Georgetown University’s Newspaper of Record since 1920

The Hoya

Georgetown University’s Newspaper of Record since 1920

The Hoya

Georgetown University’s Newspaper of Record since 1920

The Hoya

Student Testifies for More Aid

When Justin Lepscier (MSB ’08) received an acceptance letter from Georgetown, like so many other aspiring college students, he wondered how he would pay for it.

Yesterday, in front of 300 leaders from the business, education and government sectors, Lepscier was one of three student speakers who discussed his effort to overcome the obstacles in the way of his earning a university degree.

“I was . very fortunate to have scholarships and grants that were available to me. I also had to take out loans,” said Lepscier, a Menominee Native American from Wisconsin.

The summit, convened by Education Secretary Margaret Spellings, sought to encourage higher education officials to address the concerns of the Commission on the Future of Higher Education. In a report last year, the commission issued a number of recommendations, including increased need-based financial aid, new math and science curricula, and a national strategy for lifelong learning.

The Native American-owned firm that employs Lepscier, Master Key Consulting, recommended him as a good candidate for the panel discussion. “I think that one of the reasons they picked me was my unique background,” he said, referring to his experience as a Native American from one of the poorest areas of Wisconsin.

Jonathan Wilber, the chief executive officer of Master Key Consulting, said the Department of Education is a client of the company, which thought Lepscier would do a good job in speaking about his experiences.

“He was not only accepted [to Georgetown] but figured out a way to pay for it and has done quite well,” Wilber said. “We just felt that through his experiences in selecting Georgetown . he would be an ideal candidate.”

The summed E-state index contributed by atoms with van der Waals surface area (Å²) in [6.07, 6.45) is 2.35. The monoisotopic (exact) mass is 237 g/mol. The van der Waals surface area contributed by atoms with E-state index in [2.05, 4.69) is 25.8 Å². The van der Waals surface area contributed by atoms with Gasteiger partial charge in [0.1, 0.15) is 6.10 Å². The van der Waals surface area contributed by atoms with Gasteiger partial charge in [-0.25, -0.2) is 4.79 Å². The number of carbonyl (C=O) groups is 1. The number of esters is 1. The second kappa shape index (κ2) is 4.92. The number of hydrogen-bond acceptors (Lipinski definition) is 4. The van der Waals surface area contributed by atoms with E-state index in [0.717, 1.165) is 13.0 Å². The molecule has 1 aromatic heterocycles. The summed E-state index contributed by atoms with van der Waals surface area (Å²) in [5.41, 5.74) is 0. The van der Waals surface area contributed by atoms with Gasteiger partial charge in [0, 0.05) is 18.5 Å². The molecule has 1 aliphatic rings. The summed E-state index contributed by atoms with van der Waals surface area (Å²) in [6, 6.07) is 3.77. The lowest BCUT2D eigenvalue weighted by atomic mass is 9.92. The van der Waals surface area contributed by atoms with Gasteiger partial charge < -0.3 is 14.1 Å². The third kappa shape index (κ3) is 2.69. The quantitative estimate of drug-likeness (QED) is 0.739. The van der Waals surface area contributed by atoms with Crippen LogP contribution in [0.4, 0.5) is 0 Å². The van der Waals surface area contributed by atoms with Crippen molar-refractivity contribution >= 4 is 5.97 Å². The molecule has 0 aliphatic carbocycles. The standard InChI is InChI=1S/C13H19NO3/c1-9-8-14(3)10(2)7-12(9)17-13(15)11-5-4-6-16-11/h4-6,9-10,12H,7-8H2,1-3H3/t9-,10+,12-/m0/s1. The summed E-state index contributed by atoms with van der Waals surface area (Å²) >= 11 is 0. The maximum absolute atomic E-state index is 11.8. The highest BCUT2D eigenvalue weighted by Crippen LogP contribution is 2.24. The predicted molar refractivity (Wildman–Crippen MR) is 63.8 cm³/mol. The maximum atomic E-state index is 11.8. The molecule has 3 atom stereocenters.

At the summit, Lepscier said that it was very difficult to move to a different area and be able to pay for college education.

“While I was excited, I was also nervous because the costs seemed overwhelming to me,” he said at the panel, according to a transcript. “I must also admit to being a bit frightened, which I hope will not be lost on the educational leaders here who seek to have students from other cultures attend their universities.”

Lepscier said that he is attending Georgetown with the help of a university scholarship and both Stafford and Perkins federal loans, in addition to financial assistance from his family.

Scott Fleming (SFS ’72), assistant to the university president for federal relations, said that he hopes Lepscier’s participation will help foment change in financial aid.

“If you look at someone like Justin and see how important federal and Georgetown institutional aid is to his ability to pursue his dream and maximize his potential, I can’t imagine that they won’t agree that these programs need to be enhanced, not cut,” Fleming said.

Donate to The Hoya

Your donation will support the student journalists of Georgetown University. Your contribution will allow us to purchase equipment and cover our annual website hosting costs.

More to Discover
Donate to The Hoya